Prosecco is an Italian dry, citrus sparkling wine. Italy's answer to a refreshing sparkling wine, made predominantly from a white grape varietal called Glera. The grape is grown mainly in the northern region of Veneto in the foothills of the Alps, traditionally in an area near Conegliano and Valdobbiadene, north of the city Treviso. It is believed that Glera was already produced in Roman times and is one of the oldest wine grapes in Italy ranking approximately 14th in importance among the country's 2000+ grape varieties.
The name of Prosecco is derived from the northern Italian village of Prosecco (Trieste), where the wine is believed to have its primary origins. Up until the 1960s, Prosecco was generally sweet and barely distinguishable from the Asti Spumante wine produced in Piedmont.
Since then, Prosecco production techniques have improved considerably, leading to the high-quality dry, fresh, citrus focused sparkling wines produced today, across the region.
Since 2009 Prosecco is protected as a DOCG, as Prosecco di Conegliano-Valdobbiadene, Prosecco di Conegliano and Prosecco di Valdobbiadene.
Prosecco is a combination of 85% Glera and 15% of Verdiso, Bianchetta, Perera and Glera Lunga grapes, and in a few recent expressions a small amount of Pinot Grigio, Pinot Noir and Chardonnay grapes. Prosecco is made using the 'Charmat Method' (Metodo Italiano) rather than the Champagne method. The Charmat method allows the wine to go through the second fermentation in pressurised tanks rather than in individual bottles.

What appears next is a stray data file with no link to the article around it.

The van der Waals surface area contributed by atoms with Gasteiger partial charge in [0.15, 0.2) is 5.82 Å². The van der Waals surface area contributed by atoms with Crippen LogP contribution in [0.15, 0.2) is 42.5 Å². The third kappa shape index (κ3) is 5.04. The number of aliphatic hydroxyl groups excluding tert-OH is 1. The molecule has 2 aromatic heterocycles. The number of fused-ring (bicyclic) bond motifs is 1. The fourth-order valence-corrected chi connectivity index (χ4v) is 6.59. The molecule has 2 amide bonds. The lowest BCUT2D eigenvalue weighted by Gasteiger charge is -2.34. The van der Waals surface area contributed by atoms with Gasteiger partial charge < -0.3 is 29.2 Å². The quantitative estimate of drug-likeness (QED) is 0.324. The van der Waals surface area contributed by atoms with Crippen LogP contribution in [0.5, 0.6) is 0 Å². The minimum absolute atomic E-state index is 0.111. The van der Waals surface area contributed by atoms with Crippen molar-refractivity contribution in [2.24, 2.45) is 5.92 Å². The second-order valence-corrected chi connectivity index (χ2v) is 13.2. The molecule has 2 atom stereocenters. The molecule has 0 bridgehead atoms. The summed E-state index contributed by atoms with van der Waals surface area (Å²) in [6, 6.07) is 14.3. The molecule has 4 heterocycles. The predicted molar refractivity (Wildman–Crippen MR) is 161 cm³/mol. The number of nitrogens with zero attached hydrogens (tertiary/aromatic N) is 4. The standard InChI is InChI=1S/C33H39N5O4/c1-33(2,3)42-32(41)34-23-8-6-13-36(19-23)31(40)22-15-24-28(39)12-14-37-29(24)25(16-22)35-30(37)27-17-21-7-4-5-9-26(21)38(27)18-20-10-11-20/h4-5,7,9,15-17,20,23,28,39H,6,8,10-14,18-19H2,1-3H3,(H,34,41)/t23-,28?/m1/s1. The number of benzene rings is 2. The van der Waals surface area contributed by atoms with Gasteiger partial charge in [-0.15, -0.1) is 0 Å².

The much shorter, more controlled secondary tank fermentation process is preferable for Prosecco, because it preserves the freshness, aromatics and the citrus flavours of the Glera grape. Most Prosecco wine achieves lower alcohol levels of (11% to 11.5%) and are best consumed within 2-3 years after bottling, or of its vintage, but the highest-quality Prosecco wines can be aged for up to 7 years.
In 2007 approximately 150 million bottles of Prosecco were sold worldwide, with approximately 60% of all Prosecco being made in the Conegliano and Valdobbiadene areas. In 2013 there were 307 million bottles of Prosecco wines sold worldwide, for the first time out selling Champagne sales of 304 million bottles.
Italians consider Prosecco an ideal apperitivo or ombrette (pick-me-up). Prosecco is also delicious when combined with fresh peach juice to make Venice's most famous cocktail, the Bellini and Poinsettia. Prosecco is crisp and clean and pairs nicely with seafood - especially calamari, shellfish and crab-meat; best served in a 'tulip shaped glass' at 6-10ºC, enjoy.